Speculation about a Greek restructuring (or in the milder form a reprofiling) have reached a new high. Reason is that in the short term Greece needs to secure the payment of the next tranche from the EU/IMF bail-out package, otherwise it is running out of cash at the beginning of July. But looking into 2012/2013 reveals that even with the bail-out package Greece faces a funding shortfall of around EUR 60bn (see chart below, courtesy of RBC). It was assumed that by 2012 Greece would be able to access the capital markets again to secure parts of its financing needs. However, now this appears very very unlikely. In turn, Greece either needs more bail-out funds or its need to restructure its debt (at least do a maturity lengthening exercise). While I have for a long time stated that Greece is insolvent (see for example the Greek Fire series which I started in autumn 2009), I think that a restructuring now needs to be avoided and should be delayed into 2013.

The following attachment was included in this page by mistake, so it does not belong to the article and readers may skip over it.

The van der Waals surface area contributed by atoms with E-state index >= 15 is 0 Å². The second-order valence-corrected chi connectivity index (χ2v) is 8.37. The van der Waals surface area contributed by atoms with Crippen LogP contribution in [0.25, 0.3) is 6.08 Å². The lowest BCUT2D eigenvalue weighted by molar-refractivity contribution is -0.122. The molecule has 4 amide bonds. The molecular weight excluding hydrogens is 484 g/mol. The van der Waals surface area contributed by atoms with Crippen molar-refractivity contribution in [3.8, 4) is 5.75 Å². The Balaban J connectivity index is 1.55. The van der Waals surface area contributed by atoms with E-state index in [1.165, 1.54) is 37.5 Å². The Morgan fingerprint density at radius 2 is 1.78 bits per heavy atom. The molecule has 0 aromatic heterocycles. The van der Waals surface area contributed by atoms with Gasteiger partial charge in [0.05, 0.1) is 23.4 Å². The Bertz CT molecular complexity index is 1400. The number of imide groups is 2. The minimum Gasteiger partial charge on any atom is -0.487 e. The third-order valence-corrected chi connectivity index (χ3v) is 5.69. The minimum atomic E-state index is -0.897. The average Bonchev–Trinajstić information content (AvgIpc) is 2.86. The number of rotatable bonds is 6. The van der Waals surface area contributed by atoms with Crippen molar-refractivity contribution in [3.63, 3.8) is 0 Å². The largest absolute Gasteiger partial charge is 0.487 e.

Greek funding needs and financing shortfall
The second key reason for a delayed restructuring is that the high sovereign debt of Greece is not the cause of the problem but only a symptom. Greece has very weak sovereign institutions/weak governance. As a result of that the Greek state has a substantial revenue problem (much more so than an expenditure problem). The chart below shows estimates for the shadow economy (in % of GDP) vs. the ranking in the Ease of Doing Business index constructed by the World Bank. Tax compliance in Greece is very low and Greece's shadow economy is estimated to be around 25% of GDP, by far the highest in the Eurozone. Furthermore, Greece ranks only #109 for ease of doing business. Additionally, Greece ranks also lowest for a Eurozone country in the Corruption Perception Index by Transparency International (#78).
Weak institutions in Greece: Ease of doing business vs. shadow economy
These structural shortcomings have burdened Greece for a long time and are the root cause for the high debt burden. If Greece reduces its debt via default, then the Greek sovereign will still face this revenue problem and the Greek economy its structural shortfalls. In turn, it would only be a matter of time before Greece indebtedness starts soaring again and a new debt-cycle commences.
As a result, first Greece needs to strenghten its governance and improve its economic structure before it should restructure. If it restructures now, this will ease the pain and hence reduce the pressure for such measures.